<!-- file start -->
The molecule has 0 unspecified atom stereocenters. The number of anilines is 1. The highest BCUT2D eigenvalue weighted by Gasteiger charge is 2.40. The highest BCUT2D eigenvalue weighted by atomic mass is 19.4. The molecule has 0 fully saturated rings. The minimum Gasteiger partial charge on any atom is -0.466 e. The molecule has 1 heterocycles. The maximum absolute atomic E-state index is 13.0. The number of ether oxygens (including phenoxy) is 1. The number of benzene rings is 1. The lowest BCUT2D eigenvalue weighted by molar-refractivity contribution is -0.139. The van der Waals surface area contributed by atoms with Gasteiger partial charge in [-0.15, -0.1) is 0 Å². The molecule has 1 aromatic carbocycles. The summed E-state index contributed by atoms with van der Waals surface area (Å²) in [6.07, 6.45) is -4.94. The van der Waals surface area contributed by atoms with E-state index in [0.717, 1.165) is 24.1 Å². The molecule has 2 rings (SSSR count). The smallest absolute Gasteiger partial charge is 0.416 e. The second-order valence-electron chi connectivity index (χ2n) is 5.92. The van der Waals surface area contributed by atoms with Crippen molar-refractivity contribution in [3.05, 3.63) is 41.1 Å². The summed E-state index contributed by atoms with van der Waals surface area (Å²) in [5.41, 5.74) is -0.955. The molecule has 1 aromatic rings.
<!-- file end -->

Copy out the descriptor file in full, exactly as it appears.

The molecule has 0 unspecified atom stereocenters. The number of anilines is 1. The highest BCUT2D eigenvalue weighted by Gasteiger charge is 2.40. The highest BCUT2D eigenvalue weighted by atomic mass is 19.4. The molecule has 0 fully saturated rings. The minimum Gasteiger partial charge on any atom is -0.466 e. The molecule has 1 heterocycles. The maximum absolute atomic E-state index is 13.0. The number of ether oxygens (including phenoxy) is 1. The number of benzene rings is 1. The lowest BCUT2D eigenvalue weighted by molar-refractivity contribution is -0.139. The van der Waals surface area contributed by atoms with Gasteiger partial charge in [-0.15, -0.1) is 0 Å². The molecule has 1 aromatic carbocycles. The summed E-state index contributed by atoms with van der Waals surface area (Å²) in [6.07, 6.45) is -4.94. The van der Waals surface area contributed by atoms with E-state index in [0.717, 1.165) is 24.1 Å². The molecule has 2 rings (SSSR count). The smallest absolute Gasteiger partial charge is 0.416 e. The second-order valence-electron chi connectivity index (χ2n) is 5.92. The van der Waals surface area contributed by atoms with Crippen molar-refractivity contribution in [3.05, 3.63) is 41.1 Å². The summed E-state index contributed by atoms with van der Waals surface area (Å²) in [5.41, 5.74) is -0.955. The molecule has 1 aromatic rings.